CWOF (Continuance Without a Finding) – A common outcome of an OUI plea. A CWOF is not technically the same as a guilty plea. You do not admit that you did anything wrong, but agree that there is sufficient evidence to find you guilty. If you get in trouble again, a Continuance/Continuation Without a Finding will be used against you as a prior offense. However, you can truthfully say that you have never been convicted of a crime.

Dangerousness Hearing – A procedural hearing to determine if someone is a continuing danger to public safety, and should be held in jail until his or her case is resolved in court. In Massachusetts OUI cases, this occasionally happens in multiple offense cases, if the prosecution believes the defendant will continue to drink and drive.

Direct Examination – In the case of a defense lawyer, a favorable witness we call (or the defendant himself in some cases) would be subject to a direct examination. The prosecutor would then be allowed to cross-examine the witness.

Dismissal – If your OUI is dismissed, that usually means the case is over, and you’ve won without having to go to trial. The judge may dismiss your case at motion hearing if there is evidence that your rights were violated during the stop of the vehicle, or a host of other reasons, if the evidence again you is weak. The judge can dismiss a case with prejudice, which means the DA can’t re-file the case against you, or without prejudice, which means the DA can chose to re-file and try again to convict you. In most Massachusetts OUI/DUI cases, even a dismissal without prejudice will stand, since as a practical matter, prosecuting DA’s are not eager to start over with a case that may be weak to begin with. However, they are free to so and may, especially if it is a multiple offense.

District Attorney – The prosecuting lawyer works for the District Attorney’s (DA) office of the county in which the court resides. Technically, the lawyer working for the state is usually a low level assistant district attorney in Massachusetts OUI cases.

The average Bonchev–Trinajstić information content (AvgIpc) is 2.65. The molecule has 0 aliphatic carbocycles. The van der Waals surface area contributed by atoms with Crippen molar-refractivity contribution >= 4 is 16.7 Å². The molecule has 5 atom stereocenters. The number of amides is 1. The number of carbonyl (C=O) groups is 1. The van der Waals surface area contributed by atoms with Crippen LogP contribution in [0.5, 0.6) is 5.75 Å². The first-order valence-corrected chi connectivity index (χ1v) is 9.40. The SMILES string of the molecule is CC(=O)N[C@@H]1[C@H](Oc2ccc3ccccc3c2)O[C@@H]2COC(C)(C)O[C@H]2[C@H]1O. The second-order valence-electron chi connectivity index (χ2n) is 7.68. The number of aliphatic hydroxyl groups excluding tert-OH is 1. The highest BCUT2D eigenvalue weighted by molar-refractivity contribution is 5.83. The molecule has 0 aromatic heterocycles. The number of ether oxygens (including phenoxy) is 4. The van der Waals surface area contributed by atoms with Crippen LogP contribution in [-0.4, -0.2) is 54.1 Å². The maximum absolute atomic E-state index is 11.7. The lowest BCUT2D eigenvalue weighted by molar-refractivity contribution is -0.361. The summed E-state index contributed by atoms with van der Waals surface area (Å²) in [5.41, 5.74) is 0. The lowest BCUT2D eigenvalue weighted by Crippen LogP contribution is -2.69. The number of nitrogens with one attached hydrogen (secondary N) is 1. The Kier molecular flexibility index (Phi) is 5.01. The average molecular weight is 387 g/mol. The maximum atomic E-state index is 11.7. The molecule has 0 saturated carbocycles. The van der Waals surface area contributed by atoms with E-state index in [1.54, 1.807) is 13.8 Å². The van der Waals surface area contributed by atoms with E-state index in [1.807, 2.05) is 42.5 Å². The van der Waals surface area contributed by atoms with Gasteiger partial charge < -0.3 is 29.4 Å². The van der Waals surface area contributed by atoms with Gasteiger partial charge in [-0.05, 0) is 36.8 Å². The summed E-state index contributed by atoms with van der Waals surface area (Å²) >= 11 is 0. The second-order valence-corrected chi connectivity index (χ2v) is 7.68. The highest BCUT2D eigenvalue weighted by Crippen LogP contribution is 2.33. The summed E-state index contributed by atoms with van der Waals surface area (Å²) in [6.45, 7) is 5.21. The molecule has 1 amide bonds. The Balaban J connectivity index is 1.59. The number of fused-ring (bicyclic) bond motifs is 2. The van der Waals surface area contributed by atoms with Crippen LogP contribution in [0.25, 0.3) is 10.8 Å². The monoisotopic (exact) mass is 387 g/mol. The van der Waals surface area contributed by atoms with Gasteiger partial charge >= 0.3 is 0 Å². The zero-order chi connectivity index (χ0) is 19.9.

Drug Recognition Expert (DRE) – In cases of Operating Under The Influence of Drugs (OUI-Drugs), the Commonwealth must bring in a Drug Recognition Expert, or DRE, to establish that an substance suspected of imparing the defendant is a controlled substance. Under Melendez-Diaz, that person, typically a forensic scientist paid by the state, must certifty and testify in court about any analysis he or she performed in the lab to determine that the substance was on the controlled substance list in Massachusetts.

Exculpatory Evidence – Evidence that the District Attorney may possess that could establish your innocence.

Field Sobriety Tests – Various roadside exercises used to supposedly test whether or not you are impaired. You must agree to perform any such tests, and in most cases you should not agree to perform them.

Finger to Nose Test – A commonly administered field sobriety test. Not considered very accurate or scientific in determining alcohol impairment.

Hardship License – In the case of an OUI, a hardship license is available to those found guilty (or CWOF) for the purpose of getting to work. It allows you to drive for 12 hours a day, 7 days a week during the time of your license suspension. Also known as a Cinderella license, limited license, or work license.

Horizontal Gaze Nystagmus (HGN) – A field Sobriety Test that Massachusetts Courts have declared to be non-scientific, and can’t be used as evidence to prove that you were impaired in Massachusetts Courts. The test involves the officer shining a light in your your eyes and watching for involuntary eye movements. Police officers may still do perform the horizontal gaze nystagmus as part of their judgment in whether or not to arrest you, but it is irrelevant in court and can’t be mentioned.